It was with anxious trepidation that today, after having been officially resident in Spain for 10 years, working and paying taxes all that time, I went to file a request for Spanish nationality.
See, being a non-European resident in Europe is a precarious thing. If ever something happens "back home" with your family or to those that you love and you need to go help out, you might not be able to come back. Sure, if you keep your official residence in Europe maybe you can make it fly under the radar, but officially to keep your right of residence you need to reside, continually. It doesn't matter that you have all your life in Spain, or France, or wheresoever: if you have to leave for a year, you start over at day 1, if you are able to get back in.
In my case I moved away from the US when I was 22. I worked in Namibia for a couple years after college teaching in a middle school, and moved directly from there to Barcelona when a company started up around a free software project I had been working on. It was a more extreme version of the established practice of American diaspora: you go to college far away from home to be away from your parents, then upon graduation your first job takes you far away again, and as the years go by you have nothing left to go back to. Your parents move into a smaller house, perhaps in a different town, your town changes, everyone moved away anyway, and where is home? What makes a home? What am I doing here and if I stopped, is there somewhere to go back to, or is it an ever-removing onward?
I am 35 now. While it's true that there will always be something in my soul that pines for the smell of a mountain stream bubbling down an Appalachian hollow, there's another part of my heart that is twined to Europe: where I spent the all of my working life up to now, where I lived and found love and ultimately married. I say Europe and not specifically Barcelona because... well. My now-wife was living in Paris when we got together. I made many, many journeys on the overnight Talgo train in those days. She moved down to Barcelona with me for a couple years, and when her studies as an interpreter from Spanish and French moved her back to France, I went with her.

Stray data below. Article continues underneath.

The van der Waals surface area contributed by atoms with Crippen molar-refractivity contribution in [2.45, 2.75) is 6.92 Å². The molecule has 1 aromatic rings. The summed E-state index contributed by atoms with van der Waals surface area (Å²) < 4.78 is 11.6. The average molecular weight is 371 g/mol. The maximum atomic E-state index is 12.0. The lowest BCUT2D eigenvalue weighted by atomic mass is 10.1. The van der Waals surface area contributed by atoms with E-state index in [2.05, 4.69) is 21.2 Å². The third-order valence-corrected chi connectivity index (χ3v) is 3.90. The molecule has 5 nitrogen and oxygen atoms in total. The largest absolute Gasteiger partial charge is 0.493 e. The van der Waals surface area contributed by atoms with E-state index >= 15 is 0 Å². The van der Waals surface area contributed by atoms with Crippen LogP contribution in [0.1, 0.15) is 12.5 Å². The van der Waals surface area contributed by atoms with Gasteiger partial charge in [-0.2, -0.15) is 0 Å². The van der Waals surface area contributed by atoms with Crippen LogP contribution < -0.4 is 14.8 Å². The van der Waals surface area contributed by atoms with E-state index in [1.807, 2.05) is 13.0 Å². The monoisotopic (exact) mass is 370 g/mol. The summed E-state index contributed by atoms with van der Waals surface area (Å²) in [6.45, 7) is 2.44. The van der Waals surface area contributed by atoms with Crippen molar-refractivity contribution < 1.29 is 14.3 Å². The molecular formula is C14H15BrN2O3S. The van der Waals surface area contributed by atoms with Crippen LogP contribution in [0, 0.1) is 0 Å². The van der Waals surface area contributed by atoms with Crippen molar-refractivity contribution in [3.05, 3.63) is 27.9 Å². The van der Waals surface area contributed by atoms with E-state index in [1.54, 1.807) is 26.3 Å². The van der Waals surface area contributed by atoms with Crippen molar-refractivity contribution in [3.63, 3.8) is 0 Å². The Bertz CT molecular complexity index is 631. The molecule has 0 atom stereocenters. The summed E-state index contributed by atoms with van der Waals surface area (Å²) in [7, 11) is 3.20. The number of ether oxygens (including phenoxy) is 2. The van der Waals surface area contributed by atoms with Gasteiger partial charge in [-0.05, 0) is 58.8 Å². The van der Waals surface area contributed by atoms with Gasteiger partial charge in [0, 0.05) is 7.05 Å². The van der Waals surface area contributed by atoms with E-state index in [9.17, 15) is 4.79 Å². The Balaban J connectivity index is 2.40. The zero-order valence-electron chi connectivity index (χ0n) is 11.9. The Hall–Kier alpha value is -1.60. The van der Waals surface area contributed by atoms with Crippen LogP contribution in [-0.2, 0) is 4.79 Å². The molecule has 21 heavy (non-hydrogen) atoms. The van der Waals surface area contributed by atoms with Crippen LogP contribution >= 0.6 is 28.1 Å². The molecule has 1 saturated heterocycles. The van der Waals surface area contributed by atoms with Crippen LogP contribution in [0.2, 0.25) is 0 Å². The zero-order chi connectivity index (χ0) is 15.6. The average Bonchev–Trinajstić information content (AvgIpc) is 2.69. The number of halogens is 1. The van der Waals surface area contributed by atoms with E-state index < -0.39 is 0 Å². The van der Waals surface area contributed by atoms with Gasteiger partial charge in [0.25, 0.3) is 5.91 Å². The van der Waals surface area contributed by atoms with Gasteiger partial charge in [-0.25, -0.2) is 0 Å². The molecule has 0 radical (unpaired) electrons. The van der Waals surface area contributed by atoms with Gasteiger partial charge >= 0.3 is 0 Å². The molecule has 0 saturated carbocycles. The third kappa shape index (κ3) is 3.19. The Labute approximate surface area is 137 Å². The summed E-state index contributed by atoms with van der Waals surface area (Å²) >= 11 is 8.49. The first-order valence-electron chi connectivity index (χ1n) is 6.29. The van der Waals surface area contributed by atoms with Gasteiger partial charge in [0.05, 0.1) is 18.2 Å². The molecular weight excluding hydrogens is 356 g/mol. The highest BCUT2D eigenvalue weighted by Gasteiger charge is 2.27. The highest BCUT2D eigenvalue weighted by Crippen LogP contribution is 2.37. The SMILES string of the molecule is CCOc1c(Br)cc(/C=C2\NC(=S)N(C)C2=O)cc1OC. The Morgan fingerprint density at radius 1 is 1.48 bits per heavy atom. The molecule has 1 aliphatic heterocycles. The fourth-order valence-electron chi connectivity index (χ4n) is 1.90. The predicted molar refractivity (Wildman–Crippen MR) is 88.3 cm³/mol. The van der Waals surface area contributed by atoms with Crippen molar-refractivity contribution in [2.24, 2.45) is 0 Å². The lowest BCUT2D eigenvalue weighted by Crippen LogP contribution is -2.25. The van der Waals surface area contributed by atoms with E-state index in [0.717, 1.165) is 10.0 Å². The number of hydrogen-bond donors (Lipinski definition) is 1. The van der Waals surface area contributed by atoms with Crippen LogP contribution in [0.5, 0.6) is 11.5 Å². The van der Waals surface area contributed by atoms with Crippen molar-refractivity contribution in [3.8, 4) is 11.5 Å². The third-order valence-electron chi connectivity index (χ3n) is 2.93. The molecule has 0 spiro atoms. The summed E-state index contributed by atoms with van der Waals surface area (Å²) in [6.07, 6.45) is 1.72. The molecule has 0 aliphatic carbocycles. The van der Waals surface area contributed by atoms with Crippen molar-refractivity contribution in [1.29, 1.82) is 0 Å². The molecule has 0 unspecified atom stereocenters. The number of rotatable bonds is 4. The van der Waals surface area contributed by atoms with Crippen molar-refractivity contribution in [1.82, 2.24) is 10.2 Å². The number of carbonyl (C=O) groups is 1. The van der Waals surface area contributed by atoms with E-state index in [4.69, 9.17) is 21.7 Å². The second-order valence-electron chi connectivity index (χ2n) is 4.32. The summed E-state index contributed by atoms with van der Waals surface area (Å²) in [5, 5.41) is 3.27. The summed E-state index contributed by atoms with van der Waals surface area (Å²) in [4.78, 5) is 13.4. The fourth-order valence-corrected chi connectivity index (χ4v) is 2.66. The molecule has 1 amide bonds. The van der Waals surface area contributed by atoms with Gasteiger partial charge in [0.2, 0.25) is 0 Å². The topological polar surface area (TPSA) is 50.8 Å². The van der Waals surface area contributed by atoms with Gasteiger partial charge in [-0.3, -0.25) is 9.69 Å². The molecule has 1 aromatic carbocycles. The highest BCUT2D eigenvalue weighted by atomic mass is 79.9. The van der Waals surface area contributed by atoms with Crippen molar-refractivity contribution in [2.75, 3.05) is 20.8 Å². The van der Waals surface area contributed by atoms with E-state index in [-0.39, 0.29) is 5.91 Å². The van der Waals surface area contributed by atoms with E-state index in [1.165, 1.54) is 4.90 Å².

That move was a couple years ago. Since we didn't actually know how much time would be required there or if we would be in Switzerland or France I kept my official residence in Spain, and kept on as a Spanish salaried worker. I was terrified of the French paperwork to set up as a freelancer, even though with the "long-term residency-EU" permit it would at least be possible to make that transition. We lived a precarious life in Geneva for a while before finally settling in France.
A note about that. We put 12 months of rent (!!!) in an escrow account, as a guarantee that allowed us to be able to rent our house. In France this is illegal: a landlord is only allowed to ask for a couple months or so. However in France you usually have a co-signer on a lease, and usually it's against your parent's house. So even if you are 45, you often have your parents signing off on your lease. We wouldn't have been able to find anything if we weren't willing to do this -- one of many instances of the informal but very real immigrant tax.
All this time I was a salaried Spanish worker. This made it pretty weird for me in France. I had to pretend I was there on holiday to get covered by health care, and although there is a European health card, it's harder to get if you are an immigrant: the web page seems to succeed but then they email you an error and don't tell why. The solution is to actually pass by the office with your residence permit, something that nationals don't need. And anyway this doesn't cover having a family doctor, despite the fact that I was paying for it in Spain.
This is one instance of the general pattern of immigrants using the health care system less than nationals. If you are British, say, then you know your rights and you know how the NHS works and you make it work for you. If you are an immigrant, maybe English is your second language, probably you're poor, you're ignorant of the system, you don't have family members or a big support system to tell you how the system works, you might not speak or write the language well, and probably all your time is spent working anyway because that's why you're there.
In my case I broke my arm a couple years ago while snowboarding in France. (Sounds posh but it's not really.) If all my papers were in order and I understood the system I would probably have probably walked out without paying anything. As it was I paid some thousands of euros out of my pocket, and that is my sole interaction with health care over the course of the last 5 years I think. I still have to get the plate taken out of my arm; should have done that a year ago. It hurts sometimes.
There is a popular idea about immigrants scrounging on benefits, and as a regular BBC radio 1 listener I hear that phrase in the voice of their news presenters inciting their listeners to ignorant resentment of immigrants with their racist implications that we are somehow "here" for "their" things. Beyond being implausible that an immigrant would actually receive benefits at all, it's unlikely that they would be able to continue to do so, given that residence is predicated on work.